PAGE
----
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10 Things To Know When Buying A Bridge Camera

If you love photography but want to make the step up from amateur snapping on a mobile phone or Compact Camera, then a Bridge Camera could be the answer.

Bridging the gap between compacts and Digital SLR cameras – with their interchangeable lenses – Bridge Cameras are cheaper than DSLR and generally easier to use.

So if you’re thinking of buying a Bridge Camera, here are some things to know and consider before you do.

Don’t get too hung up on the make

You will find Bridge Cameras available from all the major imaging brands; Canon, Fujifilm, Nikon, Panasonic and Sony.

Each will have its own features so don’t get too tied down to buying one from your favourite brand. Examine each close-up to find the one that suits your needs the most as the quality will be comparable across the range.

Visit a store and handle different models

Bridge Cameras are naturally bulkier than a compact and they can also be bigger and heavier than a DSLR so it’s important to get a feel for which one is most comfortable in your hands, with buttons in easy reach of your fingers.

You won’t be able to tell that simply from looking at them online.

Decide how close you need to be to the action

A powerful optical zoom can be found on most Bridge Cameras but just because it gets up to 42x close, doesn’t mean you need it.

Work out what you’ll be using the camera for. If it’s just better holiday and family snaps then up to 24x would easily suffice. If you’re considering using it to shoot landscapes, nature or animals, the more intense zoom would be useful.

Pick a large screen size

Bridge Cameras do not always have an optical viewfinder, instead relying on you to frame your image using the screen on the back.

Therefore, while bigger does not mean a better camera, it does mean you will have a larger view of the action you’re hoping to capture. Screen sizes can range from 2.7in, similar to a compact, all the way up to 7.5in.

Try out the lens for yourself

Again this is another reason to get hands-on with a Bridge Camera. The make of lens tends to be specific to each brand for example Fujifilm use Fujinon. But it is important to see the picture quality first-hand by trying before you buy.

Unlike DSLRs, which allow you to change the lenses for different uses, a Bridge Camera only has one fixed lens but it will shoot wide-angles. The lower the number in centimetres, the wider it will shoot.

Often having the equivalent shooting ability through a DSLR would cost a fortune and while the eventual picture quality would undoubtedly be better, the value-for-money provided by a Bridge Camera is what makes it attractive to the average user wanting more flexibility from a compact without the huge expense of a professional DSLR.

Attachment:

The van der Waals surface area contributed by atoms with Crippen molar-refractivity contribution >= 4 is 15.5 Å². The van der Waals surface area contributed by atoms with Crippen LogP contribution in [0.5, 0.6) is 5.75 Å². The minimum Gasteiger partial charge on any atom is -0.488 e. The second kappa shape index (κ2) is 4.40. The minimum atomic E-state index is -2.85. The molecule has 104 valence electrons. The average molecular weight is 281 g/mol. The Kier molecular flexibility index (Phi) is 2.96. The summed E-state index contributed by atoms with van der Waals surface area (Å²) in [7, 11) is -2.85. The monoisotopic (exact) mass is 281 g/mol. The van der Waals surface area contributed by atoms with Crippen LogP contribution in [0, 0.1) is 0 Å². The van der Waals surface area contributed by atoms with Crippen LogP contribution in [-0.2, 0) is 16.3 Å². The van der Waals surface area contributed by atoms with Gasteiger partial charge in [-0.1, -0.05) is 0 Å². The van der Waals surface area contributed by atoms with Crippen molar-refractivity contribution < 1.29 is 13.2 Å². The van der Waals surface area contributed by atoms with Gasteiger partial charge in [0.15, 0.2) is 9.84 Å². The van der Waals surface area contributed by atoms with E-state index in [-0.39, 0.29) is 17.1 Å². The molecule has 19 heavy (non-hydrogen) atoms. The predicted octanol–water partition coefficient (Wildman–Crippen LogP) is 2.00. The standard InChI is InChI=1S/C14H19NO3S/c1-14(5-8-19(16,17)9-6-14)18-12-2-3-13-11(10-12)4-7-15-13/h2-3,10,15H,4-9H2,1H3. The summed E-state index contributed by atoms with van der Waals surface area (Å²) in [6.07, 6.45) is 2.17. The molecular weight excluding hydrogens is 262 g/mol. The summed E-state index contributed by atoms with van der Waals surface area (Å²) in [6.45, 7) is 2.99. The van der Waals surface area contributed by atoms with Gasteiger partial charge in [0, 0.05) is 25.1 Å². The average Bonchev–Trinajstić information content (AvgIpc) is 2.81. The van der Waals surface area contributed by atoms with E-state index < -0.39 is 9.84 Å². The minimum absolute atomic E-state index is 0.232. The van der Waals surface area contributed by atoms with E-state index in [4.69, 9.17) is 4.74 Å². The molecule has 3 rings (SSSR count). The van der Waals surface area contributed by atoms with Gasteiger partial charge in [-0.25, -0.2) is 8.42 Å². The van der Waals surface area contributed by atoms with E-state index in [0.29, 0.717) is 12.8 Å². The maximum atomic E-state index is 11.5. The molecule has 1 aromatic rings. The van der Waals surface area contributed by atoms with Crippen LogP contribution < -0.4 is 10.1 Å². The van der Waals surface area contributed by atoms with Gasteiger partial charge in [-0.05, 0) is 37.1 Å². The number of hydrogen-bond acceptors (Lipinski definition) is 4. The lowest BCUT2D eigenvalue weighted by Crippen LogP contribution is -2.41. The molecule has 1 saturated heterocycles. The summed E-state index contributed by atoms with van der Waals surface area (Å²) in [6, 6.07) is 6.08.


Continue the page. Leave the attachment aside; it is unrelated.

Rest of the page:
Megapixels aren’t everything

The race to have the largest number of megapixels is less important today as it was a few years ago. Digital cameras have reached a basic megapixel level where pictures will always look good when blown up fairly large.

A camera with 12-14 megapixels will suffice for most people even when blowing images up to A1. So unless you’re making massive billboard prints of your holiday snaps, you’ll be fine.

Buy a large memory card

If you want to snap a lot of pictures using your Bridge Camera on the highest quality settings, then you’ll need a decent size memory card. These days they don’t cost the earth and a 32GB card now costs under £20.

But if you want to shoot short films using the movie mode on your Bridge Camera, then you may want to consider going for a 64GB or even 128GB. If you want full HD movies, then look for a camera with 1080p rather than 720p.

Check the power of the flash

While a Bridge Camera often has a pop-out flash, this may not be powerful enough for the more creative uses you are planning to shoot with your new device.

Some come with a connection on top to add an external flash to increase your options when in low-light conditions.

Are there any manual controls?

The great thing about a Bridge Camera is it will let you play around with the settings and controls far more than on a compact. Be sure to check which manual settings are available and how much can be adjusted.

It won’t offer as many manual modes as a DSLR but it should give you the ability to begin to experiment.

What extra features does it have?

There are a wide range of extra features you should expect to find on a Bridge Camera. Image Stabilisation is a must as you’ll be holding it tight to look through the screen to frame a shot. Other obvious ones such as red-eye reduction and a self-timer will usually be standard.

Face Detection, Smile Detection, Blink Detection and a Panoramic Mode are others to consider and if you’re hoping to capture sports or other fast-moving objects, then a Continuous Shooting option will be necessary.

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